2015.55: Texas SB344 vs. HB861


Texas Senate Bill 344:

By: Huffman S.B. No. 344

A BILL TO BE ENTITLED AN ACT relating to the prosecution of the offense of online solicitation of a minor.
BE IT ENACTED BY THE LEGISLATURE OF THE STATE OF TEXAS:
SECTION 1. Section 33.021(a)(1), Penal Code, is amended to read as follows:
(1) “Minor” means:
(A) an individual who is [represents himself or herself to be] younger than 17 years of age; or
(B) an individual whom the actor believes to be younger than 17 years of age.
SECTION 2. Section 33.021, Penal Code, is amended by amending Subsections (b), (d), and (e) to read as follows:
(b) A person who is 17 years of age or older commits an offense if, with the intent to commit an offense listed in Article 62.001(5)(A), (B), or (K), Code of Criminal Procedure [arouse or gratify the sexual desire of any person], the person, over the Internet, by electronic mail or text message or other electronic message service or system, or through a commercial online service, intentionally:
(1) communicates in a sexually explicit manner with a minor; or
(2) distributes sexually explicit material to a minor.
(d) It is not a defense to prosecution under Subsection (c) that[:
[(1)] the meeting did not occur[;
[(2) the actor did not intend for the meeting to occur; or
[(3) the actor was engaged in a fantasy at the time of commission of the offense].
(e) It is a defense to prosecution under this section that at the time conduct described by Subsection [(b) or] (c) was committed:
(1) the actor was married to the minor; or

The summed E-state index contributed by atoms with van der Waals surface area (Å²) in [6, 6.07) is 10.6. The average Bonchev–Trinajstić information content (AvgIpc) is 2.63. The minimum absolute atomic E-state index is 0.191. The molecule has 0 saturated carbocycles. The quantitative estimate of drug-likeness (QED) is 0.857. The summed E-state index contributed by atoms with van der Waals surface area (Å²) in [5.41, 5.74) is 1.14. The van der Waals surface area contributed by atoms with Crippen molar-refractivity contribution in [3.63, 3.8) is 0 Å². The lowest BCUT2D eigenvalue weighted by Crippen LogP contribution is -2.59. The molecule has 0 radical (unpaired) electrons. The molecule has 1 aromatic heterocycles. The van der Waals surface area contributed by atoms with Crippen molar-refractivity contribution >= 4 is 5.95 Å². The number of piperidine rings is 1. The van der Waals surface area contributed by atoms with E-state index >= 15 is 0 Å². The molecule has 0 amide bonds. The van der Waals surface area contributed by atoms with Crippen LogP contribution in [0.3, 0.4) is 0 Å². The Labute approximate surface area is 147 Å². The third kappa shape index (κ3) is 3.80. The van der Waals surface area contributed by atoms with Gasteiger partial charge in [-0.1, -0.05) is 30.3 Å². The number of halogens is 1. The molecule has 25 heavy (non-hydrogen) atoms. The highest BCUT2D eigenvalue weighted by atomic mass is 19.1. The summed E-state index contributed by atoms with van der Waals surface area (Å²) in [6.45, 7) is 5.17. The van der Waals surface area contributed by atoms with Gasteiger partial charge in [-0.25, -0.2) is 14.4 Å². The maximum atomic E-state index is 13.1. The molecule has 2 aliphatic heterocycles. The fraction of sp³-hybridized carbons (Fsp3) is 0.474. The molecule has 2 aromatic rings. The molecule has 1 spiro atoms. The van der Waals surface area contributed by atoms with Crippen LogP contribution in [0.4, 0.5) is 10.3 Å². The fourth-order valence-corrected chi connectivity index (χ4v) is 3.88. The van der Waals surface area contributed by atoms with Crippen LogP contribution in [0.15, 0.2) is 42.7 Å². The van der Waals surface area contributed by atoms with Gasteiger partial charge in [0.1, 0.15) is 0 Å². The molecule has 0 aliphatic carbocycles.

(2) the actor was not more than three years older than the minor and the minor consented to the conduct.
SECTION 3. The change in law made by this Act applies only to an offense committed on or after the effective date of this Act. An offense committed before the effective date of this Act is governed by the law in effect on the date the offense was committed, and the former law is continued in effect for that purpose. For purposes of this section, an offense was committed before the effective date of this Act if any element of the offense occurred before that date.
SECTION 4. This Act takes effect September 1, 2015.

Texas House Bill 861:

84R17156 JRR-F By: Dale, King of Parker, Sheffield, Burkett,
H.B. No. 861
Frullo, et al. Substitute the following for H.B. No. 861: By: Herrero
C.S.H.B. No. 861

A BILL TO BE ENTITLED AN ACT relating to the prosecution of the offense of online solicitation of a minor.
BE IT ENACTED BY THE LEGISLATURE OF THE STATE OF TEXAS:
SECTION 1. Sections 33.021(b), (d), and (e), Penal Code, are amended to read as follows:
(b) A person who is 17 years of age or older commits an offense if, with the intent to induce a minor to engage in conduct with the actor or another person that would constitute an offense under Section 21.11, 22.011, 22.021, 43.25, or 43.26 [arouse or gratify the sexual desire of any person], the person, over the Internet, by electronic mail or text message or other electronic message service or system, or through a commercial online service, intentionally:
(1) communicates in a sexually explicit manner with a minor; or
(2) distributes sexually explicit material to a minor.
(d) It is not a defense to prosecution under Subsection (c) that[:
[(1)] the meeting did not occur[;
[(2) the actor did not intend for the meeting to occur; or
[(3) the actor was engaged in a fantasy at the time of commission of the offense].
(e) It is a defense to prosecution under this section that at the time conduct described by Subsection [(b) or] (c) was committed:
(1) the actor was married to the minor; or
(2) the actor was not more than three years older than the minor and the minor consented to the conduct.